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04/05/89 David O'brien, v. Thomas Steel Corporation

April 5, 1989





538 N.E.2d 1162, 181 Ill. App. 3d 901, 131 Ill. Dec. 606 1989.IL.479

Appeal from the Circuit Court of Will County; the Hon. Thomas Ewert, Judge, presiding.


JUSTICE STOUDER delivered the opinion of the court. JUSTICE BARRY, specially Concurring. JUSTICE HEIPLE joins in this special concurrence.


Plaintiff David J. O'Brien filed suit against defendant, Thomas Steel Corporation (Thomas), seeking damages as a result of an injury suffered by O'Brien when he was struck by a forklift operated by a Thomas employee. The jury returned a verdict in favor of O'Brien, finding Thomas negligent.

On appeal, Thomas argues the trial court erred in (1) excluding testimony concerning O'Brien's prior back injury, (2) excluding statements made by O'Brien concerning the nature and extent of his injury, (3) allowing O'Brien to argue that his wages were low in the early 1980's because of economic conditions, and (4) allowing expert testimony as to the necessity and cause of future medical treatment. Thomas also argues the jury's findings are contrary to the manifest weight of the evidence. However, in light of the view we take with regard to Thomas' first four arguments it is unnecessary to discuss defendant's manifest weight argument.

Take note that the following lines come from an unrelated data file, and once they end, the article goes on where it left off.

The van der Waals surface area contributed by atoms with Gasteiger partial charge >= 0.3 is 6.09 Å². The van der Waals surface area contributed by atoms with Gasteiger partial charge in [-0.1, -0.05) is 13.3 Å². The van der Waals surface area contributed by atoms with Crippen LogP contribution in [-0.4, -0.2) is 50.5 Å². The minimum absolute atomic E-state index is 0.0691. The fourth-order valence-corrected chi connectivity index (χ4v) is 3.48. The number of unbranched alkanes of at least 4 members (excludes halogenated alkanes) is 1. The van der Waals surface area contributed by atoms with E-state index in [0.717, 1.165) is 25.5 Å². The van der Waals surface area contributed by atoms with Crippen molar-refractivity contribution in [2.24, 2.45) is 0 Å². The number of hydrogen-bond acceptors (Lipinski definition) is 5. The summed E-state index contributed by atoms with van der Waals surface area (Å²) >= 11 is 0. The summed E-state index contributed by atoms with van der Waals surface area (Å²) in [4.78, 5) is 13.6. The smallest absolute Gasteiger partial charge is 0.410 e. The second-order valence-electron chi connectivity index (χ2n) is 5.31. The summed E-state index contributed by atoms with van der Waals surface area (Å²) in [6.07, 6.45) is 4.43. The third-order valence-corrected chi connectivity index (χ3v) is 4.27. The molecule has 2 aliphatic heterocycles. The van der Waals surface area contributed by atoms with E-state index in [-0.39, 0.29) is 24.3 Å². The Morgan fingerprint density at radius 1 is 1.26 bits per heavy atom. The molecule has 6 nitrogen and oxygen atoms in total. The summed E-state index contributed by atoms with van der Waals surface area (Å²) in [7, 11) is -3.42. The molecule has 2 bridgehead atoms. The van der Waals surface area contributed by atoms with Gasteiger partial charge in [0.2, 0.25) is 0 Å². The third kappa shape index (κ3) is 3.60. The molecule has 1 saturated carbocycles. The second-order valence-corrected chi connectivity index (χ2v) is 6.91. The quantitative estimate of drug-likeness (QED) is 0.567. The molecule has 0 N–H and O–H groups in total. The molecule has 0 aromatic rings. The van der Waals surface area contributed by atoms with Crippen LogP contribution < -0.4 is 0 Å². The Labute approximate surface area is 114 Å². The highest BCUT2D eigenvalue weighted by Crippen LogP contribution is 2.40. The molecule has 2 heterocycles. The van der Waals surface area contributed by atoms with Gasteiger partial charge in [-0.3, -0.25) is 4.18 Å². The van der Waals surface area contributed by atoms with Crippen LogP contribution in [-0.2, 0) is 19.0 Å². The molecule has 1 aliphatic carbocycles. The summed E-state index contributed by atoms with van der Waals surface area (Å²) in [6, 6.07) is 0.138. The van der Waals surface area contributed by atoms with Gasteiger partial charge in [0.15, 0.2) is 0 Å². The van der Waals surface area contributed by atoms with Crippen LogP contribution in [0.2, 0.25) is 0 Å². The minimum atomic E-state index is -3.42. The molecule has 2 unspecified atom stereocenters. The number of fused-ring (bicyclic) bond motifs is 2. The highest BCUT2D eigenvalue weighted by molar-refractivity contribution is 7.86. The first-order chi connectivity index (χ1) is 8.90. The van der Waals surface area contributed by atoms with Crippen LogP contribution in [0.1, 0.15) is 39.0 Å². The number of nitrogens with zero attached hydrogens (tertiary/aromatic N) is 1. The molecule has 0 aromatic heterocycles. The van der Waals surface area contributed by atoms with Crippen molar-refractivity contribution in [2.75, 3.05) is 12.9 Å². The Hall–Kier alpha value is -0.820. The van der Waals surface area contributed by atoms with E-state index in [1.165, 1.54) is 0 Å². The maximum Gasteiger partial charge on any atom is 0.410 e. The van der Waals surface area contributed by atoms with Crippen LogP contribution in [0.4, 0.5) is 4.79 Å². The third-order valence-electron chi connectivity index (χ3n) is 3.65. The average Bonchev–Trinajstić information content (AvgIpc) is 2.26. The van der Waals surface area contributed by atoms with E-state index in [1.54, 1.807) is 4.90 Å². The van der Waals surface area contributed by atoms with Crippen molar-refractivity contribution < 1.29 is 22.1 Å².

O'Brien was an ironworker employed by Tonn & Blank. Tonn & Blank was engaged by Thomas to perform structural steel erection for a Thomas construction project. At the construction site, Tonn & Blank was allocated a construction storage area for the various pieces of steel needed for its part of the project. Thomas stored a number of its component parts in the same general area as the Tonn & Blank storage area. A number of these component parts were used in the defendant's day-to-day operations and were moved by use of forklifts.

On April 29, 1985, the plaintiff and co-workers were in the Tonn & Blank storage area. A Thomas employee had driven a forklift into the area to pick up a load of materials. After procuring his load, the driver backed up across an aisle and struck the plaintiff, or a checker plate the plaintiff was standing on, or near, causing O'Brien to be thrown through the air, resulting in O'Brien injuring his back. The forklift was equipped with an audible alarm system that would normally activate when the forklift was being operated in reverse; however, the alarm was not in operation at the time of the plaintiff's injury.